Prize Chicken

A new book reveals a restaurant's secrets.

Man holding chicken
Prize ChickenTodd Coleman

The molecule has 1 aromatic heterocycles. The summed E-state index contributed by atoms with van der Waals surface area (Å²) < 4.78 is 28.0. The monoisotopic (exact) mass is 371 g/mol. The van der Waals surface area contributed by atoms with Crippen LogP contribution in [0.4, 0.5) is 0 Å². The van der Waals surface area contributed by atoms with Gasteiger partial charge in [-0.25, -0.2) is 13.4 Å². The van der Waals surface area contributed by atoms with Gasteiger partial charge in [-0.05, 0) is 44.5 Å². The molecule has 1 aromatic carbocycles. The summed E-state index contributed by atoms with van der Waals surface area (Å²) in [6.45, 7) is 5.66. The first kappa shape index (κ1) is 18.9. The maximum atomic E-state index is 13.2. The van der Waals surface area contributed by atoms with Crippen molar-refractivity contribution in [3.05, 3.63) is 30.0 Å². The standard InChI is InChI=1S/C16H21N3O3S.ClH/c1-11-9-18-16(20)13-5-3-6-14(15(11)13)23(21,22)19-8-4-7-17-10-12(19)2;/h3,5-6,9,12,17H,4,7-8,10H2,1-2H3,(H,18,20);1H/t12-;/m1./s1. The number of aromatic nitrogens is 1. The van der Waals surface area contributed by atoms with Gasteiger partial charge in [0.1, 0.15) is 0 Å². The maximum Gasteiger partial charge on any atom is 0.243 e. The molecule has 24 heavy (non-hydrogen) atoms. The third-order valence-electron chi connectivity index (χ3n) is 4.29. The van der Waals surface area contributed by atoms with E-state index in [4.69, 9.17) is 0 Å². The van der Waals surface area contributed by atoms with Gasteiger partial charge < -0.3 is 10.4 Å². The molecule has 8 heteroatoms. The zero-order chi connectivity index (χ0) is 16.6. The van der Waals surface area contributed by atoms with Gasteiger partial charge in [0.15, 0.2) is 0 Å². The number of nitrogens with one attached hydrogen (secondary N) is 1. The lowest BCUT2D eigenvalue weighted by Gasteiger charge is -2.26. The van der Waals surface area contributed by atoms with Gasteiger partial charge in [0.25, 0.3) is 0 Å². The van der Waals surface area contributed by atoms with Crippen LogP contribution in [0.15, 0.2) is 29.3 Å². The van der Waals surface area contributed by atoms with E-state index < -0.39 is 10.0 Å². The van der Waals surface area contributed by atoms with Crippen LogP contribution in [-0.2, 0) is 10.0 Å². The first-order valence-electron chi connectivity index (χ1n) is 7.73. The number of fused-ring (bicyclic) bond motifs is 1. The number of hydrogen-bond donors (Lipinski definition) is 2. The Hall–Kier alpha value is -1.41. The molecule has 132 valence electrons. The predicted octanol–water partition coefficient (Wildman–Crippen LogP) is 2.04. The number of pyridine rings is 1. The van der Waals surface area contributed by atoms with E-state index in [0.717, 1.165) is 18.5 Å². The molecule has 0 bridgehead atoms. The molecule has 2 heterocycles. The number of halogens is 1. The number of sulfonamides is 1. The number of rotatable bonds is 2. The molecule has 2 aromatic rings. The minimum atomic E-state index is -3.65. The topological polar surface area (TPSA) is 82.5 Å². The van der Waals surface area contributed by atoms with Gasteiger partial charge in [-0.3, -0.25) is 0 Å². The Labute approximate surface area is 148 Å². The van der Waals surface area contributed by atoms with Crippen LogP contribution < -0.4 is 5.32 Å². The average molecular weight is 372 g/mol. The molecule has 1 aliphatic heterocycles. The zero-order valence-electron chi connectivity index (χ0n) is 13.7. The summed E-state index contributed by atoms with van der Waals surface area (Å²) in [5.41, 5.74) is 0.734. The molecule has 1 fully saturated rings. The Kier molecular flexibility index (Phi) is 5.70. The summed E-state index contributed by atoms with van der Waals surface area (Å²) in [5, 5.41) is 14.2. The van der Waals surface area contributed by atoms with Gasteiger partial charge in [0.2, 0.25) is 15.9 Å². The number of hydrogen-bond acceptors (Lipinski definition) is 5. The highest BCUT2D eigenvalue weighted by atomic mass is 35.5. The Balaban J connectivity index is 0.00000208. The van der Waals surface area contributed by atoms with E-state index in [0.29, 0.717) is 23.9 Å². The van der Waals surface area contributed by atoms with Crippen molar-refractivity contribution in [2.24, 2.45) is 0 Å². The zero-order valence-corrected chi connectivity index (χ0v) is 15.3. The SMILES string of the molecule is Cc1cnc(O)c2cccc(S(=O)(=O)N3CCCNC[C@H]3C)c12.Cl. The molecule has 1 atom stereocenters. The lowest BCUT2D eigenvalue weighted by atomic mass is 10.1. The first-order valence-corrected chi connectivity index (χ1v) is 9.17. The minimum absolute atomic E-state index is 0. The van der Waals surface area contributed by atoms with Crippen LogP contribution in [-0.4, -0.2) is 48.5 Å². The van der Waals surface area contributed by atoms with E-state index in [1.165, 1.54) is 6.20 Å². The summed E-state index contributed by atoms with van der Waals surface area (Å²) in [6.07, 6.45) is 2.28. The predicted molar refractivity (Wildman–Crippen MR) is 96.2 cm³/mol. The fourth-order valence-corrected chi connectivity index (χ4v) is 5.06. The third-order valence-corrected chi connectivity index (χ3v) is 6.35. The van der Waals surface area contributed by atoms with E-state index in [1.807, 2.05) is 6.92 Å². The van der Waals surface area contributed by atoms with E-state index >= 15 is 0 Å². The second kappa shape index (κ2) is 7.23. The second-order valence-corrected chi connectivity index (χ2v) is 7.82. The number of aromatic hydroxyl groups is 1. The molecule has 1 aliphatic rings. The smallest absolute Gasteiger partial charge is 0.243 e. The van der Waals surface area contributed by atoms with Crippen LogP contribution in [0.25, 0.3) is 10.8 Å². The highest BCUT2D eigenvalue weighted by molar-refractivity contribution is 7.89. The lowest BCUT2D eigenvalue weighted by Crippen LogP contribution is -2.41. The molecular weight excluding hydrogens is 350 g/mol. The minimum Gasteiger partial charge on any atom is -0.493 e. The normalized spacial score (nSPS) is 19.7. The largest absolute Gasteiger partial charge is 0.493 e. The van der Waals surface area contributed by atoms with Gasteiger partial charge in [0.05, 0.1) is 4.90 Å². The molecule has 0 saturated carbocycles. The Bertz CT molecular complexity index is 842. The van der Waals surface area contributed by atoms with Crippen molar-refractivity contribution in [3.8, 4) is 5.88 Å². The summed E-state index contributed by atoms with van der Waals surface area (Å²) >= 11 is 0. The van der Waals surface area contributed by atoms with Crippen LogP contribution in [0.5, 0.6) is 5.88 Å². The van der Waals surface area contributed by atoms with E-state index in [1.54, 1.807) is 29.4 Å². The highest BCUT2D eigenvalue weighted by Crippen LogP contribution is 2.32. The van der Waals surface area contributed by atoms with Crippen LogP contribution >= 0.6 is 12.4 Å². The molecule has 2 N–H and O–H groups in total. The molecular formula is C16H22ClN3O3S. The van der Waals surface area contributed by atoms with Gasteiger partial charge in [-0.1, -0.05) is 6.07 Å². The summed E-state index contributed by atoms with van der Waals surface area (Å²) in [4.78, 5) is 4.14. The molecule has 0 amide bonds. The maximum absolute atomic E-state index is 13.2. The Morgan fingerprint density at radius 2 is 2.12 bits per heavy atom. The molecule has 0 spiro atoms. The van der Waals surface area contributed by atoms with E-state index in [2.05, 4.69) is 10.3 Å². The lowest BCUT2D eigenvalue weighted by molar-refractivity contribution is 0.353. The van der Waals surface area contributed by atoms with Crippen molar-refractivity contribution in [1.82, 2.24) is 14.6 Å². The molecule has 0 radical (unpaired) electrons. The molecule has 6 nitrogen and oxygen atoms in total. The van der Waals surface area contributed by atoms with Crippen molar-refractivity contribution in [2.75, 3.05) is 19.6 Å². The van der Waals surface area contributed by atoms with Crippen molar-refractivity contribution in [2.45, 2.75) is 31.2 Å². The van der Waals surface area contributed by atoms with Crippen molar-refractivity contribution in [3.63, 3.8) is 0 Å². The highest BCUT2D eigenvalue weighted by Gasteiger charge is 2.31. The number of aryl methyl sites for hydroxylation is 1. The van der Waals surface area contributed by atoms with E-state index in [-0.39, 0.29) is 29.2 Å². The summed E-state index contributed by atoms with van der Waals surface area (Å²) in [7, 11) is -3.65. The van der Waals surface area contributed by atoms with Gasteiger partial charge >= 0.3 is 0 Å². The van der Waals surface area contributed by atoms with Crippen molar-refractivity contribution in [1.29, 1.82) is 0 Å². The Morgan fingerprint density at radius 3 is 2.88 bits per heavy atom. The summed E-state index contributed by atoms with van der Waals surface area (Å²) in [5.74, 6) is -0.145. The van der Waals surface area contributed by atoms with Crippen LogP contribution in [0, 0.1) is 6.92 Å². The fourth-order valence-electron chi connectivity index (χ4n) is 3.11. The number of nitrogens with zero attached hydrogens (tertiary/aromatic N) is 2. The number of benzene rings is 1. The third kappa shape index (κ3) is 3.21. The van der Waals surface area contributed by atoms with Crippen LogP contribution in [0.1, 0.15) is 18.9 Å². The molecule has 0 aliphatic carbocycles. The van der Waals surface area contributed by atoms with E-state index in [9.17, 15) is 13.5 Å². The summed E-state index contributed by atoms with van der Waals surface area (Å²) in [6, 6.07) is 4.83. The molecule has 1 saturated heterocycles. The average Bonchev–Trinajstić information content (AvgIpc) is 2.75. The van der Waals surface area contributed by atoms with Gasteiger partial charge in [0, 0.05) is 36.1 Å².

When Bruce and Eric Bromberg, both graduates of the Cordon Bleu cooking school in Paris and veterans of professional kitchens, opened their restaurant Blue Ribbon Brasserie in Manhattan in 1992, the brothers wanted to combine the conviviality of a late-night Paris brasserie with the comforts of American diners. The menu they came up with was both egalitarian and eclectic, featuring everything from paella and pupu platters to matzo ball soup and foie gras. "We were basically serving great versions of our best food memories," says Bruce. The place was a hit, and the brothers went on to open eight more spots; they're some of my favorite restaurants in the city. So, I was happy to see that the restaurateurs have just come out with the Bromberg Bros. Blue Ribbon Cookbook (Clarkson Potter, March 2010). I knew the book would be a solid collection of classic dishes—and, with recipes for salt-and-pepper shrimp and hanger steak with caramelized onions, it certainly is—but I also hoped I'd learn the secrets behind my favorite Blue Ribbon dish: their "Northern" fried chicken (see Northern Fried Chicken). That entree, served with mashed potatoes and collard greens (see Brown Buttered Collard Greens), is one of the best versions of the classic meal I've tasted: crisp and juicy chicken, bursting with tingly spice and served with honey for dipping; surpassingly silky mashed potatoes; and collard greens that are tangy and crunchy, not soggy. The book did not disappoint; in it, the Brombergs reveal how they devised each component of this delicious dinner.